My earliest memories of Mardi Gras are of my parents dressing me to take me to the parades in uptown New Orleans. Mom made sure I had on clothing which was appropriate for the weather, of course (usually chilly; sometimes rainy). Dad made sure I had Green and Blue Tulane Green Wave outer apparel – most importantly, a jacket and a knit cap to cover my ears.

As the floats rolled past us, some of the people on them would see us and yell, “Hey, Tulane! Roll, Green Wave!” and inundate us with beads and doubloons and all sorts of cheap little plastic trinkets. Others would see us and yell, “Booooo Tulane! LSU! LSU! LSU!” and then bombard us with beads and doubloons and all sorts of cheap little plastic trinkets.

Dad was a smart man.

Mom and Dad knew that the clothes I had on – especially the outer garments which covered over all the other garments – connected me with a group; the clothes I wore, in fact, characterized who I was in some way; they were a part of my identity. I was the son of Tulane graduates and a proud fan of the Green Wave in a state dominated by the LSU Tigers.

When I was a teenager in St. Charles Parish, my youth minister began bringing a few neighborhood children to church with him. Then, after a few Sundays, he stopped. I learned later that an important family in the church (“important family” as used here means “the largest financial supporters”) threatened to stop coming, and stop giving, unless the youth minister stopped bringing “those colored children” into our church.

That church was instrumental in shaping, challenging, and deepening my Christian faith. It was often overflowing with grace, compassion, and, yes, love. Much of that was in part to the generous contributions of that one family, who themselves were nothing but gracious to me. But on this specific occasion, for that moment, over all those other beautiful clothes, my church threw on an overcoat of prejudice and racism which covered it all.

The Apostle Paul speaks metaphorically of the clothes we wear: compassion, kindness, humility, meekness, and patience (Col. 3:12-14). But above all, over everything else, Paul says to “clothe yourselves with love.” Love is what ties it all together.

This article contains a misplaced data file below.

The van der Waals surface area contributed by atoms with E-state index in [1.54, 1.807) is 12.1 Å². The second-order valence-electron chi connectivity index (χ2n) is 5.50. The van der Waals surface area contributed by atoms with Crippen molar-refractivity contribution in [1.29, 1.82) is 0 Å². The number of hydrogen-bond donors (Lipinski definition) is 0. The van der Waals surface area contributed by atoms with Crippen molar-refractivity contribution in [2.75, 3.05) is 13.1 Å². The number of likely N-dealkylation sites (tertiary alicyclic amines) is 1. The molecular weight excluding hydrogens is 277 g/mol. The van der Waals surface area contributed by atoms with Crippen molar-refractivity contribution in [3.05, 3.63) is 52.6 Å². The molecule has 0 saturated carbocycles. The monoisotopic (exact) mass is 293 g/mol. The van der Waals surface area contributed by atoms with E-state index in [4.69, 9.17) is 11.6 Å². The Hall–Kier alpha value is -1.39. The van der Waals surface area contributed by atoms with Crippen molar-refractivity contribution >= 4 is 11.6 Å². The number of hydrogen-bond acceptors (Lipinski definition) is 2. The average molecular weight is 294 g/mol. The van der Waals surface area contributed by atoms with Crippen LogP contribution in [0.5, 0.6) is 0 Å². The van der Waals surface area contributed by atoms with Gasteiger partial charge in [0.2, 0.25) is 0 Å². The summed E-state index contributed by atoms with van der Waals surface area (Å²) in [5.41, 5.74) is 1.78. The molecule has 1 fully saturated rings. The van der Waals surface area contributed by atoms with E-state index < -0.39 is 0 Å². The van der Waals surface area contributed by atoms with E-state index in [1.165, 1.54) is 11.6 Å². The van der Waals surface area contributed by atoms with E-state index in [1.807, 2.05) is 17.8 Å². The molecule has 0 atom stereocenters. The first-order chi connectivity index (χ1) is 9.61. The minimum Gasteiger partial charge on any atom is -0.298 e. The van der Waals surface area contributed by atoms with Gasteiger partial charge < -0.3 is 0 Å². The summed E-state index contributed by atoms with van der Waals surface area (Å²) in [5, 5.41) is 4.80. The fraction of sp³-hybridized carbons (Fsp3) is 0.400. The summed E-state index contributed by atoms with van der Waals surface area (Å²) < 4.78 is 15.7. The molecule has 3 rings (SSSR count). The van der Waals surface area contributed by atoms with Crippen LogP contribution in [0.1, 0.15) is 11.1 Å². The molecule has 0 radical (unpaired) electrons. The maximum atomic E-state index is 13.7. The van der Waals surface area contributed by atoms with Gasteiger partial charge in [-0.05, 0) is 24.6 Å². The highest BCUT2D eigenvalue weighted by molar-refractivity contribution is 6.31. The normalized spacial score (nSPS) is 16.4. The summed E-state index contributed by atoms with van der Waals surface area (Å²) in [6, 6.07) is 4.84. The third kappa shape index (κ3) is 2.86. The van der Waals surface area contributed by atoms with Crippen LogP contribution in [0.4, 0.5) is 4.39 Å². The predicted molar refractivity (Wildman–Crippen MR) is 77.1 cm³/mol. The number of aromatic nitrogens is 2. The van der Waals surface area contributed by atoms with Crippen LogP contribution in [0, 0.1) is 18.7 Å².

Paul says that our attitudes and actions, especially how we relate to one another, characterize who we are; they identify us as belonging to Christ.

As I listen to and observe us in the Church talk about Muslims, foreigners, strangers, enemies, the poor, and those pushed to the outside margins of our society, I notice the wardrobe of power, wealth, pride, arrogance, self-righteousness, might, dominance, and exclusion – the wardrobe often described biblically as “worldliness.” It's easy for me to spot these, because the same clothes are in my closet and chest of drawers.

As we approach Mardi Gras Day, this New Orleans-born minister cannot help but wonder, if Paul and Jesus were riding by on a parade float, would they be able to pick me out of the crowd by what I had on? Would they be able to recognize you?

So, chosen by God for this new life of love, dress in the wardrobe God picked out for you: compassion, kindness, humility, quiet strength, discipline. Be even-tempered, content with second place, quick to forgive an offense. Forgive as quickly and completely as the Master forgave you. And regardless of what else you put on, wear love. It’s your basic, all-purpose garment. Never be without it. (Colossians 3:12-14, The Message)

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Rev. Bert Montgomery pastors University Baptist Church in Starkville, lectures at Mississippi State University, and really misses Mardi Gras in New Orleans. His website is www.bertmontgomery.com

© Bert Montgomery, February 2016

 

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